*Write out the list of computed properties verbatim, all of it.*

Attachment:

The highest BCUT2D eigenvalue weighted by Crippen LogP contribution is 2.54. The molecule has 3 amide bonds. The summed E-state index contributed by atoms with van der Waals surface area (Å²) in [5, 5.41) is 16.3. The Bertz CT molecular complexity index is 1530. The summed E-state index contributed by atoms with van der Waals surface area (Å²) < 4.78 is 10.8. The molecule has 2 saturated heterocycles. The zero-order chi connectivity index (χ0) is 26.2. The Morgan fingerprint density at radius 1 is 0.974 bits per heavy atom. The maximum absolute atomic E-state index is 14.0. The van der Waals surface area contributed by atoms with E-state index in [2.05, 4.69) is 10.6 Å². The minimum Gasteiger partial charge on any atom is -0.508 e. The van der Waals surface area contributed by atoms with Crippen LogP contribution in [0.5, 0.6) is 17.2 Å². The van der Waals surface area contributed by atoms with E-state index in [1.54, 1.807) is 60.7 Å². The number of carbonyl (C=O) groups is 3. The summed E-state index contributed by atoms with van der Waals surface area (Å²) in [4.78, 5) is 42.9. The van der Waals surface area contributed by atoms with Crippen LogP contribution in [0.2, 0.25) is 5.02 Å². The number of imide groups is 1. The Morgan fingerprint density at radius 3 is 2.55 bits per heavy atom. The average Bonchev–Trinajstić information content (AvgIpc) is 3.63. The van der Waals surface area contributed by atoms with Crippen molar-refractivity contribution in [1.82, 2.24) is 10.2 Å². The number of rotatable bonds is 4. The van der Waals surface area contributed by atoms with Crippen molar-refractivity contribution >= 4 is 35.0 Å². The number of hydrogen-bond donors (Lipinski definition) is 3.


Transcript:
The highest BCUT2D eigenvalue weighted by Crippen LogP contribution is 2.54. The molecule has 3 amide bonds. The summed E-state index contributed by atoms with van der Waals surface area (Å²) in [5, 5.41) is 16.3. The Bertz CT molecular complexity index is 1530. The summed E-state index contributed by atoms with van der Waals surface area (Å²) < 4.78 is 10.8. The molecule has 2 saturated heterocycles. The zero-order chi connectivity index (χ0) is 26.2. The Morgan fingerprint density at radius 1 is 0.974 bits per heavy atom. The maximum absolute atomic E-state index is 14.0. The van der Waals surface area contributed by atoms with E-state index in [2.05, 4.69) is 10.6 Å². The minimum Gasteiger partial charge on any atom is -0.508 e. The van der Waals surface area contributed by atoms with Crippen LogP contribution in [0.5, 0.6) is 17.2 Å². The van der Waals surface area contributed by atoms with E-state index in [1.54, 1.807) is 60.7 Å². The number of carbonyl (C=O) groups is 3. The summed E-state index contributed by atoms with van der Waals surface area (Å²) in [4.78, 5) is 42.9. The van der Waals surface area contributed by atoms with Crippen LogP contribution in [0.2, 0.25) is 5.02 Å². The number of imide groups is 1. The Morgan fingerprint density at radius 3 is 2.55 bits per heavy atom. The average Bonchev–Trinajstić information content (AvgIpc) is 3.63. The van der Waals surface area contributed by atoms with Crippen molar-refractivity contribution in [1.82, 2.24) is 10.2 Å². The number of rotatable bonds is 4. The van der Waals surface area contributed by atoms with Crippen molar-refractivity contribution >= 4 is 35.0 Å². The number of hydrogen-bond donors (Lipinski definition) is 3.